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Weight Perceptions and Weight Loss Attempts: Military Service Matters.

Breland JY, Patel ML, Wong JJ, Hoggatt KJ. Weight Perceptions and Weight Loss Attempts: Military Service Matters. Military medicine. 2020 Mar 2; 185(3-4):e397-e402.

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Abstract:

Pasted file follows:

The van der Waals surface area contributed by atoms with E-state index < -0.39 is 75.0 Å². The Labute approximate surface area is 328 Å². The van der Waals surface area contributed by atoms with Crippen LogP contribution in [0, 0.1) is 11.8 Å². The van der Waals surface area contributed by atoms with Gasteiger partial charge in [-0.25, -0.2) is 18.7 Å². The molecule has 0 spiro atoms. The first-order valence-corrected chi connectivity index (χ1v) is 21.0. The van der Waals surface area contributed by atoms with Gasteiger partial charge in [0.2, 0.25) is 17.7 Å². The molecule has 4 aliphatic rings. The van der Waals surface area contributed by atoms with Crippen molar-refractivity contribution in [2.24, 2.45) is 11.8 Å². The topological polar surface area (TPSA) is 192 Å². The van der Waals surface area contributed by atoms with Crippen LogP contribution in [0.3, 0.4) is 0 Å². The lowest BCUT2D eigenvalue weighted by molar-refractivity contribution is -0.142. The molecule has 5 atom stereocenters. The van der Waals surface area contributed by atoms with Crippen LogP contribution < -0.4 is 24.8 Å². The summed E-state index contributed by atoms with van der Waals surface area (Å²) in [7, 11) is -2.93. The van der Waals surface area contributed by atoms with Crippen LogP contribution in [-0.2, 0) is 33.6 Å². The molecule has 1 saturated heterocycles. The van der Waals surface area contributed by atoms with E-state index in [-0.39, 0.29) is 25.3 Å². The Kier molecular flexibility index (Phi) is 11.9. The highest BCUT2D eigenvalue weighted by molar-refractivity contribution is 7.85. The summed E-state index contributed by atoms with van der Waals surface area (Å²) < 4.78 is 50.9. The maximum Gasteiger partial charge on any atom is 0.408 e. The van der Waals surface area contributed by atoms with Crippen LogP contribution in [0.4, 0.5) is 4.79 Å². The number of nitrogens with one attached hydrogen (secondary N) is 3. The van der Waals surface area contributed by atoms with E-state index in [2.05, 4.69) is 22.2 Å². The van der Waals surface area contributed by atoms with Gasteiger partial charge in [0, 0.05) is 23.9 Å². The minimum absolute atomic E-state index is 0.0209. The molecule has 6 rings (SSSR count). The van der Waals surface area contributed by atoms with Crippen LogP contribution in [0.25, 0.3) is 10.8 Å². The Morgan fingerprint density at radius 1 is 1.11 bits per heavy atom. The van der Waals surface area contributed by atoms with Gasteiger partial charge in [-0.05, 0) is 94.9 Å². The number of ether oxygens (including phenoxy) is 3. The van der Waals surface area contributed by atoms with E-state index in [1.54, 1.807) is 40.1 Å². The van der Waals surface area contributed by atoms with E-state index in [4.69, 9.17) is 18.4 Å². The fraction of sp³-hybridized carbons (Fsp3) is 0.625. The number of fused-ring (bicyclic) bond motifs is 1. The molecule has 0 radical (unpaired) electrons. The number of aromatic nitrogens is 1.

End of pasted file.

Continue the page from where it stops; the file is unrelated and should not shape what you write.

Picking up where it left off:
INTRODUCTION: People who do not perceive themselves as overweight or obese are less likely to use weight loss treatments. However, little is known about weight perceptions and their association with weight loss attempts among people who have served in the military. They represent a special population with regard to weight perceptions as military personnel must meet strict weight standards to remain in military service. MATERIALS AND METHODS: Using data from the U.S.-based 2013-2014 and 2015-2016 National Health and Nutrition Examination Surveys, we fit logistic regression models to determine whether people with overweight or obesity were: (1) more or less likely to underestimate their weight if they reported military service and (2) less likely to attempt weight loss if they underestimated their weight (stratifying by military status). Estimates were adjusted for sociodemographic factors, including objective weight class, gender, age, race/ethnicity, income ratio, comorbidities, and education. This work received exempt status from the Stanford University institutional review board. RESULTS: Among 6,776 participants, those reporting military service had higher odds of underestimating their weight compared to those not reporting military service [OR (odds ratio): 1.44; 95% confidence interval (CI): 1.15, 1.79]. Underestimating weight was associated with lower odds of attempting weight loss among those reporting military service (OR: 0.20; CI: 0.11, 0.36) and those not reporting military service (OR: 0.27; CI: 0.22, 0.34). CONCLUSIONS: This study offers the new finding that underestimating weight is more likely among people reporting military service compared to those not reporting military service. Findings are consistent with past work demonstrating that underestimating weight is associated with a lower likelihood of pursuing weight loss. To combat weight misperceptions, clinicians may need to spend additional time discussing weight-related perceptions and beliefs with patients. The present findings suggest such conversations may be especially important for people reporting military service. Future research should be designed to understand the effects of correcting weight misperceptions. This work would advance the science of weight management and offer ways to increase weight loss treatment engagement, prevent chronic conditions, and improve health outcomes, especially among people reporting military service.





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